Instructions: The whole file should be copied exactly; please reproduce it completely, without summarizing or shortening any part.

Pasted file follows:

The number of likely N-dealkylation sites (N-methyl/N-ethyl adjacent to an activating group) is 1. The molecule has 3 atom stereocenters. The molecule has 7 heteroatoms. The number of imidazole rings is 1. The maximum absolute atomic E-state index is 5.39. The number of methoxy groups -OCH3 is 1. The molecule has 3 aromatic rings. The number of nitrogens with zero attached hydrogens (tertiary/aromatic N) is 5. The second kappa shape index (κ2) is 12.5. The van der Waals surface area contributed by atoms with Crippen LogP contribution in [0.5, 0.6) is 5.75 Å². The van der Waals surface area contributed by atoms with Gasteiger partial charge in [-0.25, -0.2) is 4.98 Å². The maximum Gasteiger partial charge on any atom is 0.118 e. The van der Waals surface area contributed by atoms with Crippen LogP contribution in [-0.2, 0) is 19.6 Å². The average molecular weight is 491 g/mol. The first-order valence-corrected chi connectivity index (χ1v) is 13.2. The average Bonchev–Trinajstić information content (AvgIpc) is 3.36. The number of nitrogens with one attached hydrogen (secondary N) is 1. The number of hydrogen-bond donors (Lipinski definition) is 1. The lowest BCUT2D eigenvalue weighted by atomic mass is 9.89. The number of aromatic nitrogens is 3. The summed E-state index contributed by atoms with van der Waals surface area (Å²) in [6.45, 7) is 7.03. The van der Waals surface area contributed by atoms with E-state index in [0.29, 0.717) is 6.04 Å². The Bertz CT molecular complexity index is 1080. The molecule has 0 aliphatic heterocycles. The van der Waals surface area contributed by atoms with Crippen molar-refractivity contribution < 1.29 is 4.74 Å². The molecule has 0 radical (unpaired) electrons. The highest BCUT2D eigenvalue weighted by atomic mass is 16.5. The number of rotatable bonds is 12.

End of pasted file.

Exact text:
The number of likely N-dealkylation sites (N-methyl/N-ethyl adjacent to an activating group) is 1. The molecule has 3 atom stereocenters. The molecule has 7 heteroatoms. The number of imidazole rings is 1. The maximum absolute atomic E-state index is 5.39. The number of methoxy groups -OCH3 is 1. The molecule has 3 aromatic rings. The number of nitrogens with zero attached hydrogens (tertiary/aromatic N) is 5. The second kappa shape index (κ2) is 12.5. The van der Waals surface area contributed by atoms with Crippen LogP contribution in [0.5, 0.6) is 5.75 Å². The van der Waals surface area contributed by atoms with Gasteiger partial charge in [-0.25, -0.2) is 4.98 Å². The maximum Gasteiger partial charge on any atom is 0.118 e. The van der Waals surface area contributed by atoms with Crippen LogP contribution in [-0.2, 0) is 19.6 Å². The average molecular weight is 491 g/mol. The first-order valence-corrected chi connectivity index (χ1v) is 13.2. The average Bonchev–Trinajstić information content (AvgIpc) is 3.36. The number of nitrogens with one attached hydrogen (secondary N) is 1. The number of hydrogen-bond donors (Lipinski definition) is 1. The lowest BCUT2D eigenvalue weighted by atomic mass is 9.89. The number of aromatic nitrogens is 3. The summed E-state index contributed by atoms with van der Waals surface area (Å²) in [6.45, 7) is 7.03. The van der Waals surface area contributed by atoms with E-state index in [0.29, 0.717) is 6.04 Å². The Bertz CT molecular complexity index is 1080. The molecule has 0 aliphatic heterocycles. The van der Waals surface area contributed by atoms with Crippen molar-refractivity contribution < 1.29 is 4.74 Å². The molecule has 0 radical (unpaired) electrons. The highest BCUT2D eigenvalue weighted by atomic mass is 16.5. The number of rotatable bonds is 12.